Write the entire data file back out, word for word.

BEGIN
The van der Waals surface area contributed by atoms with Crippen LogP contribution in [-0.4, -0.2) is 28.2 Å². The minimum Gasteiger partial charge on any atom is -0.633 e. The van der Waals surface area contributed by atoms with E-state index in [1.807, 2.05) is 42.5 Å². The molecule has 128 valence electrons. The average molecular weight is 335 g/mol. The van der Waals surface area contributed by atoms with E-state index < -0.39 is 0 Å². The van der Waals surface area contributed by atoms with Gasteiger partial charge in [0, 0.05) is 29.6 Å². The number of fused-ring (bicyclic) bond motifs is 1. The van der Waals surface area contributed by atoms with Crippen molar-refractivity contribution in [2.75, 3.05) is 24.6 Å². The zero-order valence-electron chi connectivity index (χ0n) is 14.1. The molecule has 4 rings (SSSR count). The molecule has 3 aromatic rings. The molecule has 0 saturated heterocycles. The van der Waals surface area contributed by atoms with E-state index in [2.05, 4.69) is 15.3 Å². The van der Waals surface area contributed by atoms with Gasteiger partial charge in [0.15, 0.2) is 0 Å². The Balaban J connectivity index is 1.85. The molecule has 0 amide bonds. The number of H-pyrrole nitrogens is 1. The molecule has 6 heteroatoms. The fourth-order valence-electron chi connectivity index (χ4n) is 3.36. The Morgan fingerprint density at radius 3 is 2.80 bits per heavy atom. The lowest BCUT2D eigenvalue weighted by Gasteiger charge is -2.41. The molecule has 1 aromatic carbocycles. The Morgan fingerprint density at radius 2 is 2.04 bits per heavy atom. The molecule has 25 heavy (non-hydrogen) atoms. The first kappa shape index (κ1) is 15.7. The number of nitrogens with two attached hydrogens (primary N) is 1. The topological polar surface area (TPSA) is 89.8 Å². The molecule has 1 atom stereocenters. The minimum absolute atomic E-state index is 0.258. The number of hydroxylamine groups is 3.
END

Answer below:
The van der Waals surface area contributed by atoms with Crippen LogP contribution in [-0.4, -0.2) is 28.2 Å². The minimum Gasteiger partial charge on any atom is -0.633 e. The van der Waals surface area contributed by atoms with E-state index in [1.807, 2.05) is 42.5 Å². The molecule has 128 valence electrons. The average molecular weight is 335 g/mol. The van der Waals surface area contributed by atoms with E-state index < -0.39 is 0 Å². The van der Waals surface area contributed by atoms with Gasteiger partial charge in [0, 0.05) is 29.6 Å². The number of fused-ring (bicyclic) bond motifs is 1. The van der Waals surface area contributed by atoms with Crippen molar-refractivity contribution in [2.75, 3.05) is 24.6 Å². The zero-order valence-electron chi connectivity index (χ0n) is 14.1. The molecule has 4 rings (SSSR count). The molecule has 3 aromatic rings. The molecule has 0 saturated heterocycles. The van der Waals surface area contributed by atoms with E-state index in [2.05, 4.69) is 15.3 Å². The van der Waals surface area contributed by atoms with Gasteiger partial charge in [0.15, 0.2) is 0 Å². The Balaban J connectivity index is 1.85. The molecule has 0 amide bonds. The number of H-pyrrole nitrogens is 1. The molecule has 6 heteroatoms. The fourth-order valence-electron chi connectivity index (χ4n) is 3.36. The Morgan fingerprint density at radius 3 is 2.80 bits per heavy atom. The lowest BCUT2D eigenvalue weighted by Gasteiger charge is -2.41. The molecule has 1 aromatic carbocycles. The Morgan fingerprint density at radius 2 is 2.04 bits per heavy atom. The molecule has 25 heavy (non-hydrogen) atoms. The first kappa shape index (κ1) is 15.7. The number of nitrogens with two attached hydrogens (primary N) is 1. The topological polar surface area (TPSA) is 89.8 Å². The molecule has 1 atom stereocenters. The minimum absolute atomic E-state index is 0.258. The number of hydroxylamine groups is 3.